ROME — Cardinal-designate Paolo Lojudice’s work in Rome’s rough outskirts earned him such titles as “street priest,” “bishop of the Roma” community, and Pope Francis even told him the word was that he was the toughest bishop in the capital.
But the 56-year-old, who now is archbishop of the medieval Tuscan city of Siena, said he is just “a bishop of the people of God.”
Working with immigrants, Roma forcibly evicted from their camps, the poor, young sex workers and Mafia-controlled neighborhoods doesn’t make one a “street priest,” he told Avvenire, the Catholic newspaper, Oct. 27.
“It is being a priest and nothing more. Labels are a waste of time” as it all comes down to loving and following the Gospel, and not being partial to one part of a community or another, he said.
The cardinal-designate said he had had a private audience with the pope Oct. 19, but the pope did not drop any hint that less than a week later he would include the archbishop on his list of 13 new cardinals to be created in late November.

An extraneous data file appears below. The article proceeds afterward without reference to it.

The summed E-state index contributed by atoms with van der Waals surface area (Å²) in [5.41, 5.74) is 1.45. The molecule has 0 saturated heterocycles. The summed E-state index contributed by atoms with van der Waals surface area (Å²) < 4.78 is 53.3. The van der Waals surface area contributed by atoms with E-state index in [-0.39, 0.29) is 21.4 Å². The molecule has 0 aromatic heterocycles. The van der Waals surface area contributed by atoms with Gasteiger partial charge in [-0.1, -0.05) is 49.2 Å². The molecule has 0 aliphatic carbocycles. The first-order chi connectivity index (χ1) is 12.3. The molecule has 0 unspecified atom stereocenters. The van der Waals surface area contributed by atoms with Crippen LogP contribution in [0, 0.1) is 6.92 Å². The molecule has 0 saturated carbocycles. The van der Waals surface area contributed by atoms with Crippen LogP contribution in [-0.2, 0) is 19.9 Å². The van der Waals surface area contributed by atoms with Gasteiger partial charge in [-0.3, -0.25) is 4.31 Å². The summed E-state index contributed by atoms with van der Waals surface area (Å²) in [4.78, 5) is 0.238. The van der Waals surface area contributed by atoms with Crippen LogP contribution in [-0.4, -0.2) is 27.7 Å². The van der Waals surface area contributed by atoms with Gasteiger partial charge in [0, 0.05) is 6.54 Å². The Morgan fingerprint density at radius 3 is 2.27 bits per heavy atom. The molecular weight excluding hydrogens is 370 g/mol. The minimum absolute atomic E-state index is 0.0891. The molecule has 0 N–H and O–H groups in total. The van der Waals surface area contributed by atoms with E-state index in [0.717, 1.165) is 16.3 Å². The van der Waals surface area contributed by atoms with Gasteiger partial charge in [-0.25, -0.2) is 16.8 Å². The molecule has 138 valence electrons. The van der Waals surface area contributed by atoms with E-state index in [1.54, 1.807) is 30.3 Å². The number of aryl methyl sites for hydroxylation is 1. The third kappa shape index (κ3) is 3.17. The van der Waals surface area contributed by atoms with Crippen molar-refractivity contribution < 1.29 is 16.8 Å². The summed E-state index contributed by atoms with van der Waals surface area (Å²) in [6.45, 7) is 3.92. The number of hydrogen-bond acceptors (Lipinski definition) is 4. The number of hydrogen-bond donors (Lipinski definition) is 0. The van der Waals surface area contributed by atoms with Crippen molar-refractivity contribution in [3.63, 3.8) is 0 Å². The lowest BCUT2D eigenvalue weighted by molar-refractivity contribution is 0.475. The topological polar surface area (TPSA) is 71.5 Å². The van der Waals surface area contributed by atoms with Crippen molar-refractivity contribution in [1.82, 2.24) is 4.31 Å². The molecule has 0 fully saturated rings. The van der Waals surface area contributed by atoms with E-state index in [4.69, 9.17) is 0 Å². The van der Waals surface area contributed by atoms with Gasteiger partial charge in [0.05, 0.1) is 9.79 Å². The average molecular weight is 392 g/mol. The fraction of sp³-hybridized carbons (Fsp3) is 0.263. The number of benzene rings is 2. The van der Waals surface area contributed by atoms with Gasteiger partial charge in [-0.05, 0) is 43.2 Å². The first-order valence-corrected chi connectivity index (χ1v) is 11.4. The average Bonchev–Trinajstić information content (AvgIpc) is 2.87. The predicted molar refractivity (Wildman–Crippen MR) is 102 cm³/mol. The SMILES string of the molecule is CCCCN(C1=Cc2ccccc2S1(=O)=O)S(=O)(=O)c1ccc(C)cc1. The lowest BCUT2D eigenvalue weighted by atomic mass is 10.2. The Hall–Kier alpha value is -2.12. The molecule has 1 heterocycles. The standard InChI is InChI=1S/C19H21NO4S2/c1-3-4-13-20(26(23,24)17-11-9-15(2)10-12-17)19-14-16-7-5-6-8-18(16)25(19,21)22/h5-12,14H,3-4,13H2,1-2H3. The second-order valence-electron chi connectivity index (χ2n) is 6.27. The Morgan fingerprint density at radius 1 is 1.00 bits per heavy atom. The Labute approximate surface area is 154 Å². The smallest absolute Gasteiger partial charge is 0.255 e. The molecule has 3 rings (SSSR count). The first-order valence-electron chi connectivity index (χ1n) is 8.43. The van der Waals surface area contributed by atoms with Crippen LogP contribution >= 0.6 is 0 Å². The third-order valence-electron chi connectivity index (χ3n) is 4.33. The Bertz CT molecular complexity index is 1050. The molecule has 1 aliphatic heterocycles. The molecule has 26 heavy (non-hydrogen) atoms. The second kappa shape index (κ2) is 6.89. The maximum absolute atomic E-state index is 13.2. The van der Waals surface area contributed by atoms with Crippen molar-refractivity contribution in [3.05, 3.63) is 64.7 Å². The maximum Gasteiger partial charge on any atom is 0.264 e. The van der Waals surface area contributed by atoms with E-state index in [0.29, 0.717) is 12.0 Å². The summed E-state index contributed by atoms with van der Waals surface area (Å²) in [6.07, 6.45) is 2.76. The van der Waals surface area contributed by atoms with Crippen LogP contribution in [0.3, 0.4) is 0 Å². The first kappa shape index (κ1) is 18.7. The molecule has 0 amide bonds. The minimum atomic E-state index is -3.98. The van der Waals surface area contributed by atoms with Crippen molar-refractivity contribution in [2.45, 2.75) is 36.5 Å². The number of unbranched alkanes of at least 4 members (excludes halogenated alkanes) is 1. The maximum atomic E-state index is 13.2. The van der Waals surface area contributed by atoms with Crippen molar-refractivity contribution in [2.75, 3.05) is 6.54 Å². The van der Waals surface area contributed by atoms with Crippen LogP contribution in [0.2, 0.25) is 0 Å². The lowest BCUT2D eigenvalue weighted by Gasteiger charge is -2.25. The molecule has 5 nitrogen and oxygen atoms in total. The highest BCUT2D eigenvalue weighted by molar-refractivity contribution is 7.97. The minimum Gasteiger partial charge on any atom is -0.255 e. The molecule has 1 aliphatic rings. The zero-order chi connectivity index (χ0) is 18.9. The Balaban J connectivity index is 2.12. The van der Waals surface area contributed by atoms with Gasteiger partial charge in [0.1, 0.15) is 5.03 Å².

“It didn’t surprise me that it would be a surprise,” particularly given the fact he has been the archbishop just over a year and that Siena isn’t an archdiocese that usually has a cardinal, he told Vatican News Oct. 27.
“We have learned from Francis that he is able to shake up all plans,” he said.
Born in Rome in 1964, Lojudice was ordained in 1989 and assigned to parishes in the city’s roughest quarters; far from the city center, these areas lacked key public services, faced severe degradation and were rife with crime.
He was spiritual director of Rome’s major seminary and named an auxiliary bishop of Rome in 2015, serving the southern peripheries of the diocese and the seaport city of Ostia as vicar general until Pope Francis appointed him to Siena in 2019.
Naming him a cardinal does not mean the pope is giving him “a medal” for being good, he told Vatican News; it means “keep getting your hands dirty like you have been.”
“I always tried to interpret reality and find answers together with the people,” he said.
He said he didn’t hear his name when the pope announced his choices at the Sunday Angelus “because I was doing something else and couldn’t pay attention to the list of names, so I didn’t catch it” right off the bat.
It will still mean being “a priest at the service of the church” though in new and different ways, he added.